* She’s unflappable. In a time when it was socially acceptable to refer to women as “doll” and having a woman climb the corporate ladder was unheard of, Peggy just goes ahead and does her thing anyway. While the men at Sterling Cooper were loathe to take her seriously initially, none of them can deny that she’s talented and sharp as a tack, with Don himself telling her to “never apologize for being good at your job.” Her high ambitions have also caused some run-ins with the women of the office, to which Peggy simply smiles and offers a cool reply with the subtle subtext of, “don’t hate on me because I’m accomplishing what you never had the guts to do.”

* She doesn’t allow her family to bully her. Anyone who is close to their family knows how hard it is to go against their wishes. And in Peggy’s time, those wishes are “stay at home until you get married and have babies.” But as the long commute from Brooklyn gets to be too much, she decides it’s time to move to Manhattan, even if it means having to get a roommate to afford it. Her mother takes the news less than well, telling Peggy, “you’re going to get raped, you know.” Well, my mother may not like every decision I’ve ever made, but at least she never told me that! And Peggy just sighs and forges ahead with what she knows she needs to do.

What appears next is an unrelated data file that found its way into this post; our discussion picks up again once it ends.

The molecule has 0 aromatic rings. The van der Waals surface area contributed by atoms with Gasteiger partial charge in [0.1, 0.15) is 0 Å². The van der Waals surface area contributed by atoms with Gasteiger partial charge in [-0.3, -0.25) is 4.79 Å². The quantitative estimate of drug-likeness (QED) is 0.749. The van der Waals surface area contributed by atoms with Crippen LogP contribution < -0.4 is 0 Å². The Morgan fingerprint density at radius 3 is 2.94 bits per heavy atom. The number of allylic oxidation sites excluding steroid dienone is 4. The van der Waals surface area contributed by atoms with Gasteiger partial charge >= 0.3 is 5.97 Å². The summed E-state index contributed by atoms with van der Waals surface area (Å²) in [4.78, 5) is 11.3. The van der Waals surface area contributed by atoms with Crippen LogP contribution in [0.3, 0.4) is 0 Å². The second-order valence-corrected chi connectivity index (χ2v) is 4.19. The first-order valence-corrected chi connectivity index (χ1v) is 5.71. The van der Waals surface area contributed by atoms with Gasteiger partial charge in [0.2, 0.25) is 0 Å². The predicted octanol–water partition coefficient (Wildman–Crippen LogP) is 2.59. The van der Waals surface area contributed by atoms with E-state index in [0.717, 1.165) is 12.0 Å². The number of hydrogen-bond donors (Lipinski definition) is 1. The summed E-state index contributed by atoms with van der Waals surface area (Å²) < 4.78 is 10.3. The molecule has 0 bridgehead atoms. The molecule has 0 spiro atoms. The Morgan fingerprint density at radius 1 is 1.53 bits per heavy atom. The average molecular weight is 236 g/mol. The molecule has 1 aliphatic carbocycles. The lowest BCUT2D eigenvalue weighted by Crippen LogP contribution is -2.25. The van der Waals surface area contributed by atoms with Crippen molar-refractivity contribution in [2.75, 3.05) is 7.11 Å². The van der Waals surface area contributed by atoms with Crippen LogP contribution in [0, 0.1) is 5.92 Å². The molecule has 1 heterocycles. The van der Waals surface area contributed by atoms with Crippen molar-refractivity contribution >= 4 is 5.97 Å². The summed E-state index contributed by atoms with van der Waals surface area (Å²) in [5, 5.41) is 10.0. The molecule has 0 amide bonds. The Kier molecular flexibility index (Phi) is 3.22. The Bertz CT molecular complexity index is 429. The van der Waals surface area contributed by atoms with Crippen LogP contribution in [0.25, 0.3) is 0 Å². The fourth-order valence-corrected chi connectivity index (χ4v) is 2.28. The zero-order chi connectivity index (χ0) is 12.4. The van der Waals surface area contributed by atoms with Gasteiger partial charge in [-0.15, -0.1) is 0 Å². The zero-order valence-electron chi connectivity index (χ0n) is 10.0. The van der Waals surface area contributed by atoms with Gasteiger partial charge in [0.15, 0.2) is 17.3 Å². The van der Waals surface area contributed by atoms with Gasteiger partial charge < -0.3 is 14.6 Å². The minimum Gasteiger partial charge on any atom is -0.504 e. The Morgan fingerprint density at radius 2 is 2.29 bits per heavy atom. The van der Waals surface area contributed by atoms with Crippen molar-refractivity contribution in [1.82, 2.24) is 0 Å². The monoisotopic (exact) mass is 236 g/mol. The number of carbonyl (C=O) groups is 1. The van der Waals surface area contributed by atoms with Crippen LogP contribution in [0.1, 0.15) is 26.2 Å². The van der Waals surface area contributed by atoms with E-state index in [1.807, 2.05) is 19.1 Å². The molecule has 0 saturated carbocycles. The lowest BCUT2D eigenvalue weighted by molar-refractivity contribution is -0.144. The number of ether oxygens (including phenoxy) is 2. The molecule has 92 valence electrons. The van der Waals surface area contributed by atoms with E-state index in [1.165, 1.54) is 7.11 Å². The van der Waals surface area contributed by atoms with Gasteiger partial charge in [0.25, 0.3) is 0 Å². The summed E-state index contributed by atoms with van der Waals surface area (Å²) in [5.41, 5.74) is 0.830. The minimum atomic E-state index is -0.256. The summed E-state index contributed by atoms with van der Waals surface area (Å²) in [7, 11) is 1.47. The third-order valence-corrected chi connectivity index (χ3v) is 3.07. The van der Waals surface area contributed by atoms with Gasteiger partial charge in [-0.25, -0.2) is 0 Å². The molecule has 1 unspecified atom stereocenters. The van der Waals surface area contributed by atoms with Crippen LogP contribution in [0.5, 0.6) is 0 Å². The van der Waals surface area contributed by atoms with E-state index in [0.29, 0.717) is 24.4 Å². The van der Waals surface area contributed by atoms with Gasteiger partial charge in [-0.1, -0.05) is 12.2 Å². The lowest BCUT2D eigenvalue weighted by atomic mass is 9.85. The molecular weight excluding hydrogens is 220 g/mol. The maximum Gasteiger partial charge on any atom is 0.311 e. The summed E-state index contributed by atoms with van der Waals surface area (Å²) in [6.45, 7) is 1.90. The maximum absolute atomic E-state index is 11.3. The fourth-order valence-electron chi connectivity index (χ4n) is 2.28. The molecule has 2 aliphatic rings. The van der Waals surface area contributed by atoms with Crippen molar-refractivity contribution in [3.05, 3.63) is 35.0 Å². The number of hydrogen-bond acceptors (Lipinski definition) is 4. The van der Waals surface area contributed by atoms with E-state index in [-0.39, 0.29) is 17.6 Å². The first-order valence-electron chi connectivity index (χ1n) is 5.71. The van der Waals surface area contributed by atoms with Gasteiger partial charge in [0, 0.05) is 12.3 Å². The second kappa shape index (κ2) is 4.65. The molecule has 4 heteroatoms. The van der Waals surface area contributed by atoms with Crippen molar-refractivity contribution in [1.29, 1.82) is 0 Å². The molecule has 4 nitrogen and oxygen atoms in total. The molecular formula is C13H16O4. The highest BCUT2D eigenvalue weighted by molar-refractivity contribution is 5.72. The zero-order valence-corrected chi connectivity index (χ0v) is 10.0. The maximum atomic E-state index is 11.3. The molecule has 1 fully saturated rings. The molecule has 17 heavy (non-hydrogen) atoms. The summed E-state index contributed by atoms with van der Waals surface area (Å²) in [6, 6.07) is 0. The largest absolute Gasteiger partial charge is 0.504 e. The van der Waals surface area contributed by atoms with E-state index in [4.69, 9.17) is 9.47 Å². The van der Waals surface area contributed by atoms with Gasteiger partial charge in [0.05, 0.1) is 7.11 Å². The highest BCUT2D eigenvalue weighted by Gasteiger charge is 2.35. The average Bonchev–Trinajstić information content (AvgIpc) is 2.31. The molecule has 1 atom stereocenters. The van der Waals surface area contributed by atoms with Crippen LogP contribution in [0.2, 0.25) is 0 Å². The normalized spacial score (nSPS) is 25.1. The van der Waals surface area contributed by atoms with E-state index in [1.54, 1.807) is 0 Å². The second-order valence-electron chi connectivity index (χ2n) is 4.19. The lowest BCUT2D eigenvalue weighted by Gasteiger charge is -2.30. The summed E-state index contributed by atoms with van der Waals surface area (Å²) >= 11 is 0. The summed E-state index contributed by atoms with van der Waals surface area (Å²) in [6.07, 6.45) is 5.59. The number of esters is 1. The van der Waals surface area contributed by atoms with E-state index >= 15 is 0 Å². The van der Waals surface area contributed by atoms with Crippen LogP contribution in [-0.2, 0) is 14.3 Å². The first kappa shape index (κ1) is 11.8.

* She’s socially awkward. Even with all her ambition, Peggy is far from perfect, as evidenced in her very real (and often hilarious) social awkwardness. Once she sees that her career path is on track, she decides to make an effort to embrace the social aspects of life in NYC, and often comes across as an alien visitor observing and mimicking human interactions. She borrows a corny line she overheard Joan use in the office to break the ice with some guys at a bar, picks up a decent (if uninspiring) college student for a one-night stand, and when being left out of a boys-only smokefest during a Saturday in the office, she walks in declaring, “I’m Peggy Olson, and I want to smoke some marijuana.” And of course there’s the hilariously stilted roommate ad she posted on the company bulletin board, which led to a creative rewrite by Joan, which then led to an even funnier exchange with her future (and possibly psychotic) roomie. Don’t worry, Peggy, I would love to live with you and your nice furnishings and small TV. And I, too, like to have…fun…?